The single FIGURE of the drawing shows the housing 1 of the illumination unit mounted on the lowerable prism head 11 of a standard slit lamp. Reference numeral 13 indicates the upper part of the slit lamp of this standard slit lamp, and 14 indicates the cornea microscope associated therewith. In the drawing, the prism head 11 has been lowered by the maximum possible amount, so that the axis of its illumination is inclined by 20° from the horizontal. In this position, when the illuminating unit according to the invention is used, the prism head 11 serves to adjust the focusing plane and the area to be photographed. The housing 1 of the illuminating unit can be secured to the prism head 11 by means of a plug-type or screw-type connection. The manner of mounting is not shown in the drawing. The individual elements of the illuminating unit comprise the flash bulb 9, an aspherical collector 8, an iris diaphragm 7 for a variable slit height, a Recoss disk 5 which has various slit widths and corresponding detent positions and is disposed in the slit plane 6, a lens 4 for forming an image of the photographic slit, a deflecting prism 3 and a diffusing screen 2. The plane in which the slit image appears is indicated at 6a.
With the prism head 11 lowered, the illuminating plane of the illuminating unit coincides with the plane of observation of the cornea microscope and hence with that of the camera (not shown). Since the lens 4 forms an image of the slit plane 6 in the plane 6a, it is assured that the photo slit plane and the adjusting slit plane, which is used with the lowered prism head 11 in order to focus the area to be photographed, will coincide. A holder 10 for the flash lamp 9 is attached to the housing 1 and at the same time serves as a housing for the battery for the flash bulbs. The housing 1 is covered at the top by a cap 15. A light conductor 12, into which light from the flash lamp 9 is directed, can be used for illuminating the surrounding field when photographing the optical section.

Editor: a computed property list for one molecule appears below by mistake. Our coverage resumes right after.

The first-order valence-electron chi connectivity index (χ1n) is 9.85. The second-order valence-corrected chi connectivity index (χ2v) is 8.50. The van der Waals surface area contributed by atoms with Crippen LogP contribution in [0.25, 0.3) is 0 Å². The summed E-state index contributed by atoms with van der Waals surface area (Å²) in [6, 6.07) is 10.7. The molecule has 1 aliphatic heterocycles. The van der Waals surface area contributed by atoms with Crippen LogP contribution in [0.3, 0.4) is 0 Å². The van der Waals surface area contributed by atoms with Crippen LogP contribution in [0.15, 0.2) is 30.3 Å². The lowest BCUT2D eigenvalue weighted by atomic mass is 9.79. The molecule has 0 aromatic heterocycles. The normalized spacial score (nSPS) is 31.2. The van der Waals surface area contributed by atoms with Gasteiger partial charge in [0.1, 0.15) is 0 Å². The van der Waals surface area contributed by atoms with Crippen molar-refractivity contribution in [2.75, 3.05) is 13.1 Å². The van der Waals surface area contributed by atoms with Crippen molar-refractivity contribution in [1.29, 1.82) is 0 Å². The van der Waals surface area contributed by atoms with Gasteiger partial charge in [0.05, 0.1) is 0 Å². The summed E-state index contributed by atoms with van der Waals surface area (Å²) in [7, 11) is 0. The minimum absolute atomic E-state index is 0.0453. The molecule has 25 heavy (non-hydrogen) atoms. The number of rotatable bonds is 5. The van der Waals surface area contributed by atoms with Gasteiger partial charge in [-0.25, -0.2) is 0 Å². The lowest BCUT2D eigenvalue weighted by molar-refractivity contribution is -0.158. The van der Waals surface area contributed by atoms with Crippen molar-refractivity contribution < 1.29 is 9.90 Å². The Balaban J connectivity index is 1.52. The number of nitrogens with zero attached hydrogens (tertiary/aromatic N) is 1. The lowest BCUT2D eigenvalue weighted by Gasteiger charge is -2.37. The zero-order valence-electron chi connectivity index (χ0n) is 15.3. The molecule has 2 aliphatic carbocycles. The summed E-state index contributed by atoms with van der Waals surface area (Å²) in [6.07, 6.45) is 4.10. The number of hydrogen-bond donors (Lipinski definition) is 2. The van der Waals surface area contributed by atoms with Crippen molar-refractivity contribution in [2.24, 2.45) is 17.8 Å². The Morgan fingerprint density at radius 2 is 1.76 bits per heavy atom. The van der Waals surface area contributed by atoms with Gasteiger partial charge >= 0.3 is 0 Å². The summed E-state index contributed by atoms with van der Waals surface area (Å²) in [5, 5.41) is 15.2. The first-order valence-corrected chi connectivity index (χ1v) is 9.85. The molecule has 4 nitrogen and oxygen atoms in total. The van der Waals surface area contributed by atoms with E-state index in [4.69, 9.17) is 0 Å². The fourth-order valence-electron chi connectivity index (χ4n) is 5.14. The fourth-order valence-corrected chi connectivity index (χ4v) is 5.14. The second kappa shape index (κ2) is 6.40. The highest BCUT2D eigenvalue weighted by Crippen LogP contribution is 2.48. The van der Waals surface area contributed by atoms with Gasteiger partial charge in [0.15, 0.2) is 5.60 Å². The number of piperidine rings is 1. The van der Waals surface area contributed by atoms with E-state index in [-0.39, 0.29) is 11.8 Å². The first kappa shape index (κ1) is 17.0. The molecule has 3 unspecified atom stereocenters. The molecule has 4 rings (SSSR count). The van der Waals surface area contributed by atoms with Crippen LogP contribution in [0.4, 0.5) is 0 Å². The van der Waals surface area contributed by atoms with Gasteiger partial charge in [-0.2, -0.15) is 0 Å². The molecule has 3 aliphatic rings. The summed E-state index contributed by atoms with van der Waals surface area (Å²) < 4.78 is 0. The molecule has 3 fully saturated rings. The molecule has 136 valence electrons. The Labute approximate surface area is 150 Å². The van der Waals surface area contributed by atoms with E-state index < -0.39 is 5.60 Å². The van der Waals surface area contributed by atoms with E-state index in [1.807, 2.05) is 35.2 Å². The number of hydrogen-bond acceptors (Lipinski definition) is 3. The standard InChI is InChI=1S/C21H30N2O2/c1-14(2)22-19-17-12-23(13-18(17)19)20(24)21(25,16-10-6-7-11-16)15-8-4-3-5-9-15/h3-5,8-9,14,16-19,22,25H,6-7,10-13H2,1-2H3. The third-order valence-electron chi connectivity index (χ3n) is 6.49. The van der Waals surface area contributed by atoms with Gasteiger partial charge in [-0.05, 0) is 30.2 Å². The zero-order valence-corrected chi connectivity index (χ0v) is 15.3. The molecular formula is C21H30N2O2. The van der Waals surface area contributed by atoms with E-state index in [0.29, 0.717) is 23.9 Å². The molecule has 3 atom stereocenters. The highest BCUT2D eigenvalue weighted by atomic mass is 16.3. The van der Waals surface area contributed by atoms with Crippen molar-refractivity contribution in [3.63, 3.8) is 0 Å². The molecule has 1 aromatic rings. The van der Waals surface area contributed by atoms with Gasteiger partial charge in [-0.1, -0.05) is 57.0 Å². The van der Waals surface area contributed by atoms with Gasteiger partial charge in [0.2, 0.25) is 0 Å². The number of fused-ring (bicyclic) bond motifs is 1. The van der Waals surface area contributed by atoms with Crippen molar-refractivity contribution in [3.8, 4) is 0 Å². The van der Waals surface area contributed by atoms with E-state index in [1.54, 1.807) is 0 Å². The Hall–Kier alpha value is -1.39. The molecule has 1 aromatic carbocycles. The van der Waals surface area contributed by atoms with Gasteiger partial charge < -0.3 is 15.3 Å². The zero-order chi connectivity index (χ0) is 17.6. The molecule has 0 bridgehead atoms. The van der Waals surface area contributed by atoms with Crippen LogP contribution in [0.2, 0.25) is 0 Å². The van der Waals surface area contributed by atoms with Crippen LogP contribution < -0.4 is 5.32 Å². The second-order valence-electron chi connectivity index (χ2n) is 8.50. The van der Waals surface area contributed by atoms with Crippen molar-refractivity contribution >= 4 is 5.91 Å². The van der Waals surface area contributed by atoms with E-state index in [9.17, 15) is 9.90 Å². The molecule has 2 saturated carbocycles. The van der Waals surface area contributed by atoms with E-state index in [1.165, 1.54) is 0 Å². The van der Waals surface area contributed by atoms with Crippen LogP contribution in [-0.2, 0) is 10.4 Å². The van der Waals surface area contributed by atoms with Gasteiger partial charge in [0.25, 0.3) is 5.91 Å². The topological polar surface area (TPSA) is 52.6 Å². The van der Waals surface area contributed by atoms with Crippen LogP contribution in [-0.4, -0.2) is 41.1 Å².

With the illuminating unit, it is also possible to use an incandescent bulb disposed in the housing, instead of the prism head, for adjusting the focusing plane and the area to be photographed. In this case, the incandescent bulb should be mounted above the flash bulb 9 instead of the cap 15 and should have a double collector system.
It is understood that the foregoing description is that of the preferred embodiments of the invention and that various changes and modifications may be made thereto without departing from the spirit and scope of the invention as defined in the appended claims.
|Cited Patent||Filing date||Publication date||Applicant||Title|
|US4461551 *||May 5, 1982||Jul 24, 1984||Carl-Zeiss-Stiftung||Portable ophthalmological instrument for selective examination of anterior or posterior regions of the eye|
|US4504129 *||May 26, 1981||Mar 12, 1985||Richard Van Iderstine||Photography adaptor assembly for a slit lamp examination unit|
|Citing Patent||Filing date||Publication date||Applicant||Title|
|US5213456 *||Sep 19, 1991||May 25, 1993||Lee Valley Tools, Ltd.||Plug cutter|
|US5332678 *||Jan 10, 1990||Jul 26, 1994||Boehringer Mannheim Gmbh||Process for liberating an analyte from its binding protein|
|US7922329||Nov 25, 2009||Apr 12, 2011||Oculocam, Llc||Slit-lamp photo assembly|
|U.S. Classification||351/214, 351/221|
|International Classification||A61B3/12, A61B3/14, A61B3/135|
|Cooperative Classification||A61B3/135, A61B3/14|
|European Classification||A61B3/14, A61B3/135|
|Mar 3, 1986||AS||Assignment|
Owner name: CARL-ZEISS-STIFTUNG, D/B/A UNDER THE FIRM CARL ZEI
Free format text: ASSIGNMENT OF ASSIGNORS INTEREST.;ASSIGNOR:BLAHA, ERICH;REEL/FRAME:004523/0551
Effective date: 19860221
|Jan 29, 1992||FPAY||Fee payment|
Year of fee payment: 4
|Apr 9, 1996||REMI||Maintenance fee reminder mailed|
|Sep 1, 1996||LAPS||Lapse for failure to pay maintenance fees|
|Nov 12, 1996||FP||Expired due to failure to pay maintenance fee|
Effective date: 19960904